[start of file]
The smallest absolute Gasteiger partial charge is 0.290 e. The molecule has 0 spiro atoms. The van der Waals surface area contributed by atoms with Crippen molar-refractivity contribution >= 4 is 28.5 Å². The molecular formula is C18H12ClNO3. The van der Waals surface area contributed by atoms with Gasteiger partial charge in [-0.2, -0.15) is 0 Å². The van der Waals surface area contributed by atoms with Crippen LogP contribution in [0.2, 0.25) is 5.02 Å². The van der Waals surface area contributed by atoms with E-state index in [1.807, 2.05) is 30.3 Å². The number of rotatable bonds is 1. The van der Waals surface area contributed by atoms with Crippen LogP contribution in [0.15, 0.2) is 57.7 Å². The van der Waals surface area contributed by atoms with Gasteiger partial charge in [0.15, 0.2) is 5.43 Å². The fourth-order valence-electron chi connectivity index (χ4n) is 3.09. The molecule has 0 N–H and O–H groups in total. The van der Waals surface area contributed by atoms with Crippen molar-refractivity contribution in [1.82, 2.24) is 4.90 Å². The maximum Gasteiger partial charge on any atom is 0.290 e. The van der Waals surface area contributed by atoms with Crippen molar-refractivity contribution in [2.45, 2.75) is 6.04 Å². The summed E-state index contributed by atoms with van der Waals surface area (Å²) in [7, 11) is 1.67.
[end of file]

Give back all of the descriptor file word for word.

The smallest absolute Gasteiger partial charge is 0.290 e. The molecule has 0 spiro atoms. The van der Waals surface area contributed by atoms with Crippen molar-refractivity contribution >= 4 is 28.5 Å². The molecular formula is C18H12ClNO3. The van der Waals surface area contributed by atoms with Gasteiger partial charge in [-0.2, -0.15) is 0 Å². The van der Waals surface area contributed by atoms with Crippen LogP contribution in [0.2, 0.25) is 5.02 Å². The van der Waals surface area contributed by atoms with E-state index in [1.807, 2.05) is 30.3 Å². The number of rotatable bonds is 1. The van der Waals surface area contributed by atoms with Crippen LogP contribution in [0.15, 0.2) is 57.7 Å². The van der Waals surface area contributed by atoms with Gasteiger partial charge in [0.15, 0.2) is 5.43 Å². The fourth-order valence-electron chi connectivity index (χ4n) is 3.09. The molecule has 0 N–H and O–H groups in total. The van der Waals surface area contributed by atoms with Crippen molar-refractivity contribution in [1.82, 2.24) is 4.90 Å². The maximum Gasteiger partial charge on any atom is 0.290 e. The van der Waals surface area contributed by atoms with Crippen molar-refractivity contribution in [2.45, 2.75) is 6.04 Å². The summed E-state index contributed by atoms with van der Waals surface area (Å²) in [7, 11) is 1.67.